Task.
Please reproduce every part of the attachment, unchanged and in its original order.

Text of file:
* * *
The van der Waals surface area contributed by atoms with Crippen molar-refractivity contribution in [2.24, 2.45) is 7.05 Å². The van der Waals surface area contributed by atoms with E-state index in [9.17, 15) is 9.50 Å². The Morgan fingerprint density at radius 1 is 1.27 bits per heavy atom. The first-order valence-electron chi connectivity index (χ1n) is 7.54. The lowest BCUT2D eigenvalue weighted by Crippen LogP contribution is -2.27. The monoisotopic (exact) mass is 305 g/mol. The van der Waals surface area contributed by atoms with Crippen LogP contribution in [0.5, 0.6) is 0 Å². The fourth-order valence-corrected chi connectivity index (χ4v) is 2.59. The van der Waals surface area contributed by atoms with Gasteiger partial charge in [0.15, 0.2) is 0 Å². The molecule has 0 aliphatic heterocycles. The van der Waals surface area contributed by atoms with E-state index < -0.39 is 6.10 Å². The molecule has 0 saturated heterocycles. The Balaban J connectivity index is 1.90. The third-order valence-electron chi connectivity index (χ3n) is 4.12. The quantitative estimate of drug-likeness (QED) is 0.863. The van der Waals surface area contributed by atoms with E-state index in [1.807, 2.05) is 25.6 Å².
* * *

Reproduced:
The van der Waals surface area contributed by atoms with Crippen molar-refractivity contribution in [2.24, 2.45) is 7.05 Å². The van der Waals surface area contributed by atoms with E-state index in [9.17, 15) is 9.50 Å². The Morgan fingerprint density at radius 1 is 1.27 bits per heavy atom. The first-order valence-electron chi connectivity index (χ1n) is 7.54. The lowest BCUT2D eigenvalue weighted by Crippen LogP contribution is -2.27. The monoisotopic (exact) mass is 305 g/mol. The van der Waals surface area contributed by atoms with Crippen LogP contribution in [0.5, 0.6) is 0 Å². The fourth-order valence-corrected chi connectivity index (χ4v) is 2.59. The van der Waals surface area contributed by atoms with Gasteiger partial charge in [0.15, 0.2) is 0 Å². The molecule has 0 aliphatic heterocycles. The van der Waals surface area contributed by atoms with E-state index < -0.39 is 6.10 Å². The molecule has 0 saturated heterocycles. The Balaban J connectivity index is 1.90. The third-order valence-electron chi connectivity index (χ3n) is 4.12. The quantitative estimate of drug-likeness (QED) is 0.863. The van der Waals surface area contributed by atoms with E-state index in [1.807, 2.05) is 25.6 Å².